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Problems in cyanide copper plating

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Q. We are doing bright cyanide copper plating for 'iron core' used in relay. Our customer requirement is 3-5 µm thickness. We are facing problem of discoloration and blackish marks on copper. We are also doing anti-tarnish treatment after plating but with no satisfactory results.

PIYUSH JAIN
Business Owner - ROHTAK/HARYANA
May 11, 2023


"Trouble in Your Tank: Handbook for Solving plating Problems"
by Larry Durney

on AbeBooks

or Amazon

(affil links)

A. Hi Piyush,
Please send photos to mooney@finishing.com for posting here, and give us some idea of how often these black marks occur, whether there is any pattern to them (low current density, HCD, bottom of tank, top of tank, etc.) and how long after plating. Unfortunately there can be a good number of causes from solution contamination or improper makeup, to poor preparation of the surface, to cyanide bleedout, to blackening by sulfur [affil link] in the local atmosphere, to poor anti-tarnish application. Readers may be able to help you, but without more info the scattergun ideas that can be offered probably aren't a very efficient troubleshooting method :-)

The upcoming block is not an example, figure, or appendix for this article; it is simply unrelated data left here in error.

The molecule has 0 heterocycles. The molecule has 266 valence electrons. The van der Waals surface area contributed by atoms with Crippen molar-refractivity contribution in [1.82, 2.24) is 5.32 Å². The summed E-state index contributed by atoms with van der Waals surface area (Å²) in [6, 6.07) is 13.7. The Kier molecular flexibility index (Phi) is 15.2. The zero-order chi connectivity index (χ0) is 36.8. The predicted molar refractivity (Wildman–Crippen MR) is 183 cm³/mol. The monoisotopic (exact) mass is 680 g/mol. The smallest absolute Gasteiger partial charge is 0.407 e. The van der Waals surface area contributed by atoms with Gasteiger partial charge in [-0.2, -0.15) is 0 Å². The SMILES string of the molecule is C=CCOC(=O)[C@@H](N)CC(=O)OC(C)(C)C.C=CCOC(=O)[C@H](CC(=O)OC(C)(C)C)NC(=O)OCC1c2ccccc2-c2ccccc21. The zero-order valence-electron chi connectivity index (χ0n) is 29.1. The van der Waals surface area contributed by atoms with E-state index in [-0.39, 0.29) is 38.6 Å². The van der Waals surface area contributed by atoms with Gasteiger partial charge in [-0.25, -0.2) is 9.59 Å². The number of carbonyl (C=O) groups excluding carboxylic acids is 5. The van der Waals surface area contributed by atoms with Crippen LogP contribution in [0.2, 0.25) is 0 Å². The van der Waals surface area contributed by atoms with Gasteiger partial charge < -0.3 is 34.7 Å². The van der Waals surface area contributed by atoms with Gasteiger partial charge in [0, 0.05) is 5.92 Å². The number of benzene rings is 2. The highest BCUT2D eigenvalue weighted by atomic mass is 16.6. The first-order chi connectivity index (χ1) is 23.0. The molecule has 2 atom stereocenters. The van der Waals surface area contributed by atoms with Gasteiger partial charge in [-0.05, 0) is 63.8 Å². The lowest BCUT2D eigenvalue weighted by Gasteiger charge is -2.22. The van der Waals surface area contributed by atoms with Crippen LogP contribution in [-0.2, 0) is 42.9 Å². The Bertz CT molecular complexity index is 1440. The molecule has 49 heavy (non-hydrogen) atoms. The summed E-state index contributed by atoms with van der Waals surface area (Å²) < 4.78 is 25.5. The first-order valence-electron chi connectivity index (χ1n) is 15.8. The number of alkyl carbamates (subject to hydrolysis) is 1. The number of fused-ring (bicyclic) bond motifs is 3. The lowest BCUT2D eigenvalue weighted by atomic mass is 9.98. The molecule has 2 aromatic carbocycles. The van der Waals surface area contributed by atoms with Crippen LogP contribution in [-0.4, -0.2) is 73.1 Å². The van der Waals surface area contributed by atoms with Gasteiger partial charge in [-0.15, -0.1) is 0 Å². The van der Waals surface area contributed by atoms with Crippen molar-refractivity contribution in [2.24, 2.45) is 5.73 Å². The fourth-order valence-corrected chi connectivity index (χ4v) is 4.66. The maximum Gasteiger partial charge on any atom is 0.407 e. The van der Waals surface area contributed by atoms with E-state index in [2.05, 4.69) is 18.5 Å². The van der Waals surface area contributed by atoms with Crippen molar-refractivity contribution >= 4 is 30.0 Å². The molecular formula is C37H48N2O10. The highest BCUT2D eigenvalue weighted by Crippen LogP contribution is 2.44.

Luck & Regards,

pic of Ted Mooney
Ted Mooney, P.E. RET
Striving to live Aloha
finishing.com - Pine Beach, New Jersey




⇩ Closely related postings, oldest first ⇩



Copper is Building Up in Cyanide Copper Plating Baths

Q. I work for a company that operates a three large 56,000 liter copper cyanide electroplating baths. The bath operates using soluble copper anodes contained in titanium baskets.

The problem we are finding is that the anode efficiency is greater than the cathode efficiency resulting in a build-up of copper in the bath. This build-up of copper we are finding has a detrimental effect on the quality of the plated components.

How do I maintain the copper balance in the bath?

Any suggestions would be appreciated.

What is OFHC copper?

Regards

David Morris
- UK
2001


A. You may try to use insoluble steel anode instead of copper anode.

OFHC means Oxygen Free High Conductivity.

Jason Wu
- Hong Kong SAR


A. We vary the anodes. We use three baskets on one side of the tank and one anode basket on the other side with two steel anode sheets. Our copper levels remain very consistent with this method.

Angie Molnar
- Canada




Cyanide copper plating is dark/black in HCD area

Q. We recently upgraded to a larger copper strike bath. Since doing so we have had a difficult time getting the bath to plate as well as it did before. Instead of making up new solution we used 55 gal of another companies plating bath. They insisted it was working well. We had an analysis done of the bath after putting it together and found the copper cyanide was high and the free cyanide low. Therefore we added enough sodium cyanide to get the free cyanide into range. We did this in slow increments as to avoid having a high free cyanide as well. When we turn the current to about half of what we did before the black/dark spots on the high current areas is reduced but also the plating time is much longer to get a good color and thickness on the substrates being plated. Is there any chance there was a contaminant in the solution we used that could be causing this?